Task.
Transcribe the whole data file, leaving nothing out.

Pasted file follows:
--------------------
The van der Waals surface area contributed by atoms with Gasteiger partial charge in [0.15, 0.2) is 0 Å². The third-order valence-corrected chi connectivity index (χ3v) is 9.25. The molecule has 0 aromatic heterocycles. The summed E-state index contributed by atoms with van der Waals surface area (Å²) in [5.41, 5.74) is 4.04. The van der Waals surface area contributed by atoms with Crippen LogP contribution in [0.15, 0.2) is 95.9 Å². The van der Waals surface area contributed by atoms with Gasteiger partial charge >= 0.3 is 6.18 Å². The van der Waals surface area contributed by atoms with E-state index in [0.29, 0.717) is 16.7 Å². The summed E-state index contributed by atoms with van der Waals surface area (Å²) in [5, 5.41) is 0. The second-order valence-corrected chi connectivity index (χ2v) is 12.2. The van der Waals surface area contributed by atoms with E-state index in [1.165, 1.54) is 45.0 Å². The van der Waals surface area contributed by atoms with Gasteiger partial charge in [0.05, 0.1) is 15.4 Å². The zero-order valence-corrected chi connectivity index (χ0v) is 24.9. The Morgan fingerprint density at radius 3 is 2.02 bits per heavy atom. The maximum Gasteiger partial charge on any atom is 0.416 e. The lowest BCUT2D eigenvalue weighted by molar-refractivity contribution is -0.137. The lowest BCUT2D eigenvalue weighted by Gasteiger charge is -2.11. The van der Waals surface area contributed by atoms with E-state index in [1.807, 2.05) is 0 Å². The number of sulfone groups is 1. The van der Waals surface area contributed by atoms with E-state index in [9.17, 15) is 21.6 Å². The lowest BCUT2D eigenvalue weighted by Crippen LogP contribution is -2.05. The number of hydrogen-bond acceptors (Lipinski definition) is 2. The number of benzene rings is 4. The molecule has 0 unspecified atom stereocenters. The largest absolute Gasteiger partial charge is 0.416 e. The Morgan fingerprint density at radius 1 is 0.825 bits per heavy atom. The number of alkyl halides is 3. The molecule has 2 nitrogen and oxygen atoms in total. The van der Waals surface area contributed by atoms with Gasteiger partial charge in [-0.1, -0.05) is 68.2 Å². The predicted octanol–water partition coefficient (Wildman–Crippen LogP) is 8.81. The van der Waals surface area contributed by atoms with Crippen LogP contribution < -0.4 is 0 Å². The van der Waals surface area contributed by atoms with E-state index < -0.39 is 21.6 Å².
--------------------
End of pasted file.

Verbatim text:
The van der Waals surface area contributed by atoms with Gasteiger partial charge in [0.15, 0.2) is 0 Å². The third-order valence-corrected chi connectivity index (χ3v) is 9.25. The molecule has 0 aromatic heterocycles. The summed E-state index contributed by atoms with van der Waals surface area (Å²) in [5.41, 5.74) is 4.04. The van der Waals surface area contributed by atoms with Crippen LogP contribution in [0.15, 0.2) is 95.9 Å². The van der Waals surface area contributed by atoms with Gasteiger partial charge >= 0.3 is 6.18 Å². The van der Waals surface area contributed by atoms with E-state index in [0.29, 0.717) is 16.7 Å². The summed E-state index contributed by atoms with van der Waals surface area (Å²) in [5, 5.41) is 0. The second-order valence-corrected chi connectivity index (χ2v) is 12.2. The van der Waals surface area contributed by atoms with E-state index in [1.165, 1.54) is 45.0 Å². The van der Waals surface area contributed by atoms with Gasteiger partial charge in [0.05, 0.1) is 15.4 Å². The zero-order valence-corrected chi connectivity index (χ0v) is 24.9. The Morgan fingerprint density at radius 3 is 2.02 bits per heavy atom. The maximum Gasteiger partial charge on any atom is 0.416 e. The lowest BCUT2D eigenvalue weighted by molar-refractivity contribution is -0.137. The lowest BCUT2D eigenvalue weighted by Gasteiger charge is -2.11. The van der Waals surface area contributed by atoms with E-state index in [1.807, 2.05) is 0 Å². The number of sulfone groups is 1. The van der Waals surface area contributed by atoms with E-state index in [9.17, 15) is 21.6 Å². The lowest BCUT2D eigenvalue weighted by Crippen LogP contribution is -2.05. The number of hydrogen-bond acceptors (Lipinski definition) is 2. The number of benzene rings is 4. The molecule has 0 unspecified atom stereocenters. The largest absolute Gasteiger partial charge is 0.416 e. The Morgan fingerprint density at radius 1 is 0.825 bits per heavy atom. The number of alkyl halides is 3. The molecule has 2 nitrogen and oxygen atoms in total. The van der Waals surface area contributed by atoms with Gasteiger partial charge in [-0.1, -0.05) is 68.2 Å². The predicted octanol–water partition coefficient (Wildman–Crippen LogP) is 8.81. The van der Waals surface area contributed by atoms with Crippen LogP contribution < -0.4 is 0 Å². The van der Waals surface area contributed by atoms with E-state index < -0.39 is 21.6 Å².